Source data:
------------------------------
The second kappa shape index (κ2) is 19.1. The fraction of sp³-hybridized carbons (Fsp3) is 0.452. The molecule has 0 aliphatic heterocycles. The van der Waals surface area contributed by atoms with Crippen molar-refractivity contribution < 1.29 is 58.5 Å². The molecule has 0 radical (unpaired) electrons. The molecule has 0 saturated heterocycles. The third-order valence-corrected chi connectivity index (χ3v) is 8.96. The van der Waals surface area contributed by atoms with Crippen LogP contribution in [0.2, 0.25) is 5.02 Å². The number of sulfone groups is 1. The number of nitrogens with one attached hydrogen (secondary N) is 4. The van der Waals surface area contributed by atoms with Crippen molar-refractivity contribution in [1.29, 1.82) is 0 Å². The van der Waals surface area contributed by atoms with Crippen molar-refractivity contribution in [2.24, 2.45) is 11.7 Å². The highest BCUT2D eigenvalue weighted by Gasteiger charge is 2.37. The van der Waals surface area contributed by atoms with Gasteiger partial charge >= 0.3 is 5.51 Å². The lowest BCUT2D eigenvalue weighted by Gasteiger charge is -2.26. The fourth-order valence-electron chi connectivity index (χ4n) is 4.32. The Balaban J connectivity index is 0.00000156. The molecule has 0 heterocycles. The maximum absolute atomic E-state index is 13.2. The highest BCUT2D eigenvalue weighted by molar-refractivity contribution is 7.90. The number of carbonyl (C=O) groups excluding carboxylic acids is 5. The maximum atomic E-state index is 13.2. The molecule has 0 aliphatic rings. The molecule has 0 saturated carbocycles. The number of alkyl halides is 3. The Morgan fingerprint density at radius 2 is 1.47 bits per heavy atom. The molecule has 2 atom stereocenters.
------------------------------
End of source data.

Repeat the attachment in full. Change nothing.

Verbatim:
The second kappa shape index (κ2) is 19.1. The fraction of sp³-hybridized carbons (Fsp3) is 0.452. The molecule has 0 aliphatic heterocycles. The van der Waals surface area contributed by atoms with Crippen molar-refractivity contribution < 1.29 is 58.5 Å². The molecule has 0 radical (unpaired) electrons. The molecule has 0 saturated heterocycles. The third-order valence-corrected chi connectivity index (χ3v) is 8.96. The van der Waals surface area contributed by atoms with Crippen LogP contribution in [0.2, 0.25) is 5.02 Å². The number of sulfone groups is 1. The number of nitrogens with one attached hydrogen (secondary N) is 4. The van der Waals surface area contributed by atoms with Crippen molar-refractivity contribution in [1.29, 1.82) is 0 Å². The van der Waals surface area contributed by atoms with Crippen molar-refractivity contribution in [2.24, 2.45) is 11.7 Å². The highest BCUT2D eigenvalue weighted by Gasteiger charge is 2.37. The van der Waals surface area contributed by atoms with Gasteiger partial charge >= 0.3 is 5.51 Å². The lowest BCUT2D eigenvalue weighted by Gasteiger charge is -2.26. The fourth-order valence-electron chi connectivity index (χ4n) is 4.32. The Balaban J connectivity index is 0.00000156. The molecule has 0 heterocycles. The maximum absolute atomic E-state index is 13.2. The highest BCUT2D eigenvalue weighted by molar-refractivity contribution is 7.90. The number of carbonyl (C=O) groups excluding carboxylic acids is 5. The maximum atomic E-state index is 13.2. The molecule has 0 aliphatic rings. The molecule has 0 saturated carbocycles. The number of alkyl halides is 3. The Morgan fingerprint density at radius 2 is 1.47 bits per heavy atom. The molecule has 2 atom stereocenters.